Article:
A tunnel built thousands of years ago – and which may even have been used during King David's conquest of Jerusalem – has been uncovered in the ancient City of David, just outside the Old City and across the street from the Dung Gate.
Renowned Israeli archaeologist Dr. Eilat Mazer, who is leading the dig, revealed the findings from the discovery Thursday morning at an archaeological symposium at the Hebrew University of Jerusalem.
Mazer, who also uncovered King David's palace, has led the world in ancient
The archaeologist said there is a high probability that the tunnel is the one referred to as the "tsinor" in the Biblical story of King David's conquest of
"The new discoveries in the excavations in the City of
Ancient Engineering, Lasting Technology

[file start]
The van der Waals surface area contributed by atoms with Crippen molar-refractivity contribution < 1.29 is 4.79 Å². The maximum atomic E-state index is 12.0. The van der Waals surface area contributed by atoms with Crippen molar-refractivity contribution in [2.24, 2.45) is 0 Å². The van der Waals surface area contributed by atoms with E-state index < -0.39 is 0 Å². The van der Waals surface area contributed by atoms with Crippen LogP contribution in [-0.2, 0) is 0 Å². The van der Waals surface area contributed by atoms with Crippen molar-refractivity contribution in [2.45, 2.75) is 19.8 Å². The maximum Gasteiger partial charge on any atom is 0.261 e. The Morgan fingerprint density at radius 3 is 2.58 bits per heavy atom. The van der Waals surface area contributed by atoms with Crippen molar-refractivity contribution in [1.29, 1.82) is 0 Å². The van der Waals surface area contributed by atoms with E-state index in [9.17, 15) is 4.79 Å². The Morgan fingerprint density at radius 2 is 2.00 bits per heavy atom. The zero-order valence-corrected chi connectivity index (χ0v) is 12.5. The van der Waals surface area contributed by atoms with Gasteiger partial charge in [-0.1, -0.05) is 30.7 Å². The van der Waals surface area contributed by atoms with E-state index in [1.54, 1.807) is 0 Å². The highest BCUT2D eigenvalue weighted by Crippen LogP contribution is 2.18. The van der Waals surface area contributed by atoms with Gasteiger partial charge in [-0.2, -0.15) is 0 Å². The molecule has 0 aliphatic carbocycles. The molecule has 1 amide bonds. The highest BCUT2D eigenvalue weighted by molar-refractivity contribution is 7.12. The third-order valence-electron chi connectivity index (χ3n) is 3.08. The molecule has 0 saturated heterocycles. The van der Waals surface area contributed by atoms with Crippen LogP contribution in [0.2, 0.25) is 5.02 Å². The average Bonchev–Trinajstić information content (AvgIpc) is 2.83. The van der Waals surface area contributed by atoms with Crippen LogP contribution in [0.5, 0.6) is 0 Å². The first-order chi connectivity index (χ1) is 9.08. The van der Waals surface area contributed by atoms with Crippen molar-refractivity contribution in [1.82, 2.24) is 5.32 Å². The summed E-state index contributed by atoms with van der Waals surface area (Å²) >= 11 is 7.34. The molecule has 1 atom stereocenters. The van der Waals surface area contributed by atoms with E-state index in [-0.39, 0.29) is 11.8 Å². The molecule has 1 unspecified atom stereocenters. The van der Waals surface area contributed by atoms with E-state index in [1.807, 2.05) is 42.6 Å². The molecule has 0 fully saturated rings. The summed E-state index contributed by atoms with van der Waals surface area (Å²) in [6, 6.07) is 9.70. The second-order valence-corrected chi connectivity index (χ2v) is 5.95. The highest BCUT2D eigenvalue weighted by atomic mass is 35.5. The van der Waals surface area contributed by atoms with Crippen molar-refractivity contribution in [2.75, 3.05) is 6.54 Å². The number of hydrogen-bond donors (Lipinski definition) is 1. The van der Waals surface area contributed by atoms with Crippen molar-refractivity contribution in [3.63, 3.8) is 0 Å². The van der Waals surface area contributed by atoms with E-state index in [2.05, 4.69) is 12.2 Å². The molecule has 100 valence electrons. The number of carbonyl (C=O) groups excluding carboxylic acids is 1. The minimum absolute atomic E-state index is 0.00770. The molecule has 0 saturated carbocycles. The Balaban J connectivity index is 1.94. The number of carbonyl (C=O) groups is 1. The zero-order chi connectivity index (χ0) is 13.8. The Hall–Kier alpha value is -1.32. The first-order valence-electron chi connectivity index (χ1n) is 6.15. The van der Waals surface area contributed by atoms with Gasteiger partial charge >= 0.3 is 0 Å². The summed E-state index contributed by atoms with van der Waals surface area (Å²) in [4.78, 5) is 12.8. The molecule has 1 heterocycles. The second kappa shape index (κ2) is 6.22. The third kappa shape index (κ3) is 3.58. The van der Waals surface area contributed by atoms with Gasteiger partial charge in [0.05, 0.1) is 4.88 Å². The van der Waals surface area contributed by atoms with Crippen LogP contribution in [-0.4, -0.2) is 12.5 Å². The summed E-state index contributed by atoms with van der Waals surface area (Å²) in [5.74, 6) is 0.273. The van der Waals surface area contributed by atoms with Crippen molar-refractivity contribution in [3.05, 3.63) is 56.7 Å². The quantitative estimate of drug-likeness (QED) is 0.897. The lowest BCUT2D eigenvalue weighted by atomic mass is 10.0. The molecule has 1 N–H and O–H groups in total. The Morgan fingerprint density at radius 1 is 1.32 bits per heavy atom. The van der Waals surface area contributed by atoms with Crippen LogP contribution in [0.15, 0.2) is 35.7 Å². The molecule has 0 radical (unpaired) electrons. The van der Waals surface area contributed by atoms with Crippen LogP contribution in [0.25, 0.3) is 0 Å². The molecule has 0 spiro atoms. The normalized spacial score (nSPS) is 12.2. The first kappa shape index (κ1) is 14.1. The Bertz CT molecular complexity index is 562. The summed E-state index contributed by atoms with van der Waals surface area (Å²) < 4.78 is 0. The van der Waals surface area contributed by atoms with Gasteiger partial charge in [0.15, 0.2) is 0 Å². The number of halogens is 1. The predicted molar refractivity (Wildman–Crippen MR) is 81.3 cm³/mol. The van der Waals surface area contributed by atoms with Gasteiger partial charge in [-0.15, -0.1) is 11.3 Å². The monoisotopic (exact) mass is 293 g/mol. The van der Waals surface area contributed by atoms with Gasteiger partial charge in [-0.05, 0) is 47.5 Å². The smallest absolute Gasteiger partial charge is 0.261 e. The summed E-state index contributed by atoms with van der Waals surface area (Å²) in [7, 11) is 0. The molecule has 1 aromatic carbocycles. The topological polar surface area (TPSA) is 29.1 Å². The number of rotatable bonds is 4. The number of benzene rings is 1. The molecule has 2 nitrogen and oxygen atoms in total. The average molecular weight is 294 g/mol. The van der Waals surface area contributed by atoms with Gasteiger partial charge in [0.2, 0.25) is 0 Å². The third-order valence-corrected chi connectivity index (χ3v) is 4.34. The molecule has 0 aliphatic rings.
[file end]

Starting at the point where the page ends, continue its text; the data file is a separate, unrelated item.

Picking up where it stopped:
The opening to the 3,000-year-old tunnel was found earlier this year during the ongoing excavations at the site. The tunnel itself is located under a mammoth stone building that was previously identified as King David's palace, built some time during the 10th century B.C.E., according to the Gregorian calendar.
Barely wide enough to allow a single person through, the walls of the passage were apparently created partly by carving rough stones, partly by making use of the existing bedrock. Only the first 50 meters are accessible at present, since the tunnel is filled with fallen rocks and debris, said Mazer.
Whole, undamaged oil lamps that were characteristic of the
The archaeologist added that the tunnel was probably used to channel water to a pool by the palace, and eventually was converted to an escape passage near the end of the
The dig, which is being sponsored by the